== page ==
Upfront tax estimation
In Malaysia, the tax authority collect taxes from sole proprietorship and partnerships upfront. The upfront tax estimate will be payable bi-monthly in 6 instalments. You will receive a letter from the tax authority, the CP500, informing you of the amount of taxes which you need to pay. Each year, you should receive the letter in the month of February or March through email or post. If you have yet to received it by end of March, you may want to go to the nearest tax office and get hold of the letter.
Penalty on failure of paying upfront tax estimation
It is important that you get hold of the letter because if you do not, you may not know how much tax you need to pay. Failure to pay within the stipulated time will result in a 10% late payment penalty. Businesses are advised to contact IRB office to check whether such CP500 is applicable to you.
Rights of Sole Proprietorship and Partnerships
It is also very important that business owners observe the amount of taxes that is stipulated in the letter as the tax amount maybe excessive. As mentioned earlier, business owners do not compute the tax estimates themselves. However, business owners are allowed to revise their tax estimate, by submitting a revised tax estimate by June every year.
Submission for Tax Return
The taxing period for a sole proprietorship and partnership is January to December each year. The due date for submission of tax return is 6 months from the end of December each year. As an example, my basis period starts from 1 January 2020 to 31 December 2020. By 30 June 2021, I will have to submit my tax return to the tax authority. As a sole proprietor, I will be submitting what’s called the form B whereas for a partnership, a Form P will be submitted. Subsequently, individual partners within the partnership will submit Form B.
Tax Rate for Sole Proprietorship and Partnership
The tax rate for Sole Proprietor and Partnership varies based on scale rate ranging from 0% to 30%.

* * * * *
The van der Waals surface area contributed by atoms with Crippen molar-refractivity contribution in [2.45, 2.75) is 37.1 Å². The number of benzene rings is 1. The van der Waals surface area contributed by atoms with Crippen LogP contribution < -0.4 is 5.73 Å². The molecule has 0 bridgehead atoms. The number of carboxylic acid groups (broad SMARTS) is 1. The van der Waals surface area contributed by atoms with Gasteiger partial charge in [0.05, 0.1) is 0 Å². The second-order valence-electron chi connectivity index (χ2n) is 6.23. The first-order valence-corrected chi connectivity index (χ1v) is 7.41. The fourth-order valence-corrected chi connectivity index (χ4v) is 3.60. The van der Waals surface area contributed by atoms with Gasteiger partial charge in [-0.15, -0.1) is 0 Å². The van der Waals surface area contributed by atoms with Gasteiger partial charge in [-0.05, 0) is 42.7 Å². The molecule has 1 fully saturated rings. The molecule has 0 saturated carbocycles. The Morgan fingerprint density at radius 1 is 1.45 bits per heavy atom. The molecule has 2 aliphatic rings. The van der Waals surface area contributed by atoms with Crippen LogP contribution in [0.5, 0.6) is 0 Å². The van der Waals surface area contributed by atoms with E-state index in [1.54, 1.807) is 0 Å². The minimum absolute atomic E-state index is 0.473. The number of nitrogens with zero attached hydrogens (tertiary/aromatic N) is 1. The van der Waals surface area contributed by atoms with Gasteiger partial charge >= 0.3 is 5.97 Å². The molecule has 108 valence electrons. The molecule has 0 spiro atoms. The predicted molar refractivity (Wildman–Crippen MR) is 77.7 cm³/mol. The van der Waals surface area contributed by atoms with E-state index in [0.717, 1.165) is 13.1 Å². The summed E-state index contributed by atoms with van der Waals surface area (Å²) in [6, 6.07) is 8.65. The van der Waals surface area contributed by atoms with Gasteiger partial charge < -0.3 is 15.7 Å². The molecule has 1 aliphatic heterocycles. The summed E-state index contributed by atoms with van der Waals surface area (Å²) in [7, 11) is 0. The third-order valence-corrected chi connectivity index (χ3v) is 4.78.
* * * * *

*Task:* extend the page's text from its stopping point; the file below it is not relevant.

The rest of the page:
s.78 of the Income Tax Act
s.78 of the ITA – enables the tax authority to prescribe the form of records a taxpayer must keep in order to ascertain the income or expenditure of an operation.
s.82 of the Income Tax Act
s.82 of ITA – demands every taxpayer to keep sufficient records to be ascertained.
Records are defined to include:-
- Books of accounts
- Any other records as may be specified by Director General
Pursuant to public ruling 4/2000, 5/2000, 6/2000, those records include:-
- Cash book
- Sales ledger
- Purchase ledger
- General ledger
Supporting documents such as:-
- Bank statements
- Bank in slips
- Cheque butts
- Payment receipts
- Payroll records.
A valuation of stock in trade should also be made at the end of the accounting period with proper documentation maintained.
s.82A of the Income Tax Act
s.82A of ITA – requires person to maintain sufficient records so that chargeable income and tax payable can be ascertained.
Any private money used in business, personal drawings, non trade debtors or creditors, assets, bank accounts, overdrafts must be recorded. Documentations of the aforesaid nature must be retained.
In respect of sole proprietorship and partnerships, the basis period for their business source shall close on 31 December. This also means that all other income sources such as employment, interest and rental will also be taxed in the same basis period or calendar year.
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